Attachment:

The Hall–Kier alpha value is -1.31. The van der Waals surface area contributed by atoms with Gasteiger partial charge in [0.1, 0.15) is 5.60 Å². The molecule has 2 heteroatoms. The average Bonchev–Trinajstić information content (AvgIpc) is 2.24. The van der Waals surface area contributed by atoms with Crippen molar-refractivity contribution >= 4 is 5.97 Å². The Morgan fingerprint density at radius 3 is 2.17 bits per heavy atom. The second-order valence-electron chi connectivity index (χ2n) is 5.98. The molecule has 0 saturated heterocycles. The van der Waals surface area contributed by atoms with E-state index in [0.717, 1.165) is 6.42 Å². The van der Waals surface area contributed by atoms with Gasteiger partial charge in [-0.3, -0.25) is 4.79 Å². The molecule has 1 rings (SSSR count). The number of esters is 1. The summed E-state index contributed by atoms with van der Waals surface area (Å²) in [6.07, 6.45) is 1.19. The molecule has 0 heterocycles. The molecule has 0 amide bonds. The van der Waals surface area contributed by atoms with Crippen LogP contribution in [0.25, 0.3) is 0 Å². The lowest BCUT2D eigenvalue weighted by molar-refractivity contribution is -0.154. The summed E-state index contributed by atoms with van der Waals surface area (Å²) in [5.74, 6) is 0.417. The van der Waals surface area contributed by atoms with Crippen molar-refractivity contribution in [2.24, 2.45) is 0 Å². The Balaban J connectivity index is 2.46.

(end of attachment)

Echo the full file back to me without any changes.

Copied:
The Hall–Kier alpha value is -1.31. The van der Waals surface area contributed by atoms with Gasteiger partial charge in [0.1, 0.15) is 5.60 Å². The molecule has 2 heteroatoms. The average Bonchev–Trinajstić information content (AvgIpc) is 2.24. The van der Waals surface area contributed by atoms with Crippen molar-refractivity contribution >= 4 is 5.97 Å². The Morgan fingerprint density at radius 3 is 2.17 bits per heavy atom. The second-order valence-electron chi connectivity index (χ2n) is 5.98. The molecule has 0 saturated heterocycles. The van der Waals surface area contributed by atoms with E-state index in [0.717, 1.165) is 6.42 Å². The van der Waals surface area contributed by atoms with Gasteiger partial charge in [-0.3, -0.25) is 4.79 Å². The molecule has 1 rings (SSSR count). The number of esters is 1. The summed E-state index contributed by atoms with van der Waals surface area (Å²) in [6.07, 6.45) is 1.19. The molecule has 0 heterocycles. The molecule has 0 amide bonds. The van der Waals surface area contributed by atoms with Crippen LogP contribution in [0.25, 0.3) is 0 Å². The lowest BCUT2D eigenvalue weighted by molar-refractivity contribution is -0.154. The summed E-state index contributed by atoms with van der Waals surface area (Å²) in [5.74, 6) is 0.417. The van der Waals surface area contributed by atoms with Crippen molar-refractivity contribution in [2.24, 2.45) is 0 Å². The Balaban J connectivity index is 2.46.